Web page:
Laparoscopies are the only way endometriosis can be definitively diagnosed, and they involve a camera going into your stomach to have a look around.
It’s usually done by keyhole surgery through or near the navel. The surgeon will use the camera to look around the pelvis to look for the cells that have formed elsewhere.
In my case, they (unsurprisingly to me) found it everywhere, along with a lot of scarring and adhesions.
One of my ovaries had “fused” to the back wall of my pelvis with scar tissue, while the other had a baseball-sized cyst.
All-in-all, it was a fun day for the doctor.
Again, one of the biggest things for me was the relief that it hadn’t all been in my head - the pain was real, I had a condition, and all of the pestering and chasing for diagnosis had been worth it.
Cysts are also surprisingly common with endometriosis.
It was removed and the ovary was retrieved, but the doctor helpfully told me that if I wanted children I should “start and finish my family by 30,” and warned it would probably be difficult.
Another doctor at a later date cheerfully suggested that I just “have a baby” to help the endometriosis, as some women find it lessens after childbirth.
It seems I’m not alone, and women are still being given this decidedly dodgy advice even now.
London-based journalist and BBC broadcaster Emma Barnett (@Emmabarnett) tweeted on March 6, 2021:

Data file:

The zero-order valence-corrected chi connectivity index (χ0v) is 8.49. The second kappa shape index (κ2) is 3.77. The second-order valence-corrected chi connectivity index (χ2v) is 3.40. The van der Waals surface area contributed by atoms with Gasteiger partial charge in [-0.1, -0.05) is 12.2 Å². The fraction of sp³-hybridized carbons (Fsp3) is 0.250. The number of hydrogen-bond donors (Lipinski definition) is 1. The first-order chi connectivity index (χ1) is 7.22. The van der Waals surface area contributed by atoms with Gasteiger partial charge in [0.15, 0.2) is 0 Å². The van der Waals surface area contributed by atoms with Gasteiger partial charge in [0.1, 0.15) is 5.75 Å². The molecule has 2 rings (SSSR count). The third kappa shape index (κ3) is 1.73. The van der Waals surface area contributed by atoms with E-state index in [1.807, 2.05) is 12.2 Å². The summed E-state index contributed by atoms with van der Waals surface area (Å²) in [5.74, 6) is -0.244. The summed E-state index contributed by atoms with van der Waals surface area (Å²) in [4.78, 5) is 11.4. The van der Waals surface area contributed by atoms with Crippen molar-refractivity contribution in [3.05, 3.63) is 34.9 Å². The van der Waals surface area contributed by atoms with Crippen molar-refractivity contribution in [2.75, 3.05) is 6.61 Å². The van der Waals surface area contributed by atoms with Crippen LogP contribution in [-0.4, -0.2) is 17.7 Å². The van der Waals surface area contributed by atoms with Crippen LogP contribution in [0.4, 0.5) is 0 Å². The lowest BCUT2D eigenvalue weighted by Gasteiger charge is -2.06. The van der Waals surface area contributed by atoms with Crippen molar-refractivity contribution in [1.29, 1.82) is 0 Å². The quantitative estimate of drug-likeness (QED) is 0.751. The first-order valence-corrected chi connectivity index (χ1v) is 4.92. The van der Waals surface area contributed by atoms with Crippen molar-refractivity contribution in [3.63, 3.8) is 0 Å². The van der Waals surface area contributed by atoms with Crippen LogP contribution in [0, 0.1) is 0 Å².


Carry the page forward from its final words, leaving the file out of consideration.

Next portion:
So many levels of wrong. Also horribly and painfully ironic because of #endometriosis’s horrendous impact on fertility. Hoping this “advice” is ceases immediately. That would ease symptoms of frustration and upset. #EndometriosisAwarenessMonth- Emma Barnett
The diagnosis at least meant I had an answer finally, but it wasn’t the end.
Sadly, endometriosis is incurable, and for many women is a lifelong condition.
Since that first laparoscopy, I had another four years later to remove yet more scar tissue, and that time my OTHER ovary had got stuck somewhere else.
No joke - it’s medically referred to as a “wandering ovary.”
Not quite as fun as a hobbit going for a long walk, but it’s entertaining to imagine.
This second surgery and damage to my second ovary means that the chances of conceiving naturally are next to none - and at 34, I’ve decided I don’t want children anyway.
Painful periods: Living with Endometriosis - BBC London
Like me, many women are just prescribed the pill and told to make do.
It wasn’t until my first laparoscopy that someone mentioned the IUD, in this case, the Mirena coil.
It’s an intrauterine device - and it looks like a little plastic “T” shape.
It’s usually only prescribed to women once they’ve had children, hence nobody had mentioned it to me before then.
Having it fitted isn’t the most comfortable experience, but it pales in comparison to the pain I’d suffered from endometriosis.
Within days of having it fitted, the pain eased, and my periods stopped entirely.
It can last for up to five years before being replaced. I’ve had a few now and wouldn’t be without it.
Outside of sterilization, the IUD is the most effective type of contraception available, and more successful than the pill. The fact it helped with my endometriosis was an unexpected bonus.
So, what can be done to help?
Endometriosis UK are campaigning to #EndoTheStigma.
For National Endometriosis Month, they’re hoping to raise funds and awareness, with a 1 in 10 Challenge.
If you recognize any of my experience, there’s plenty of advice and information on their website too about the next steps you can take.
By knowing what it’s like living with endometriosis, people can raise awareness about this life-altering medical condition.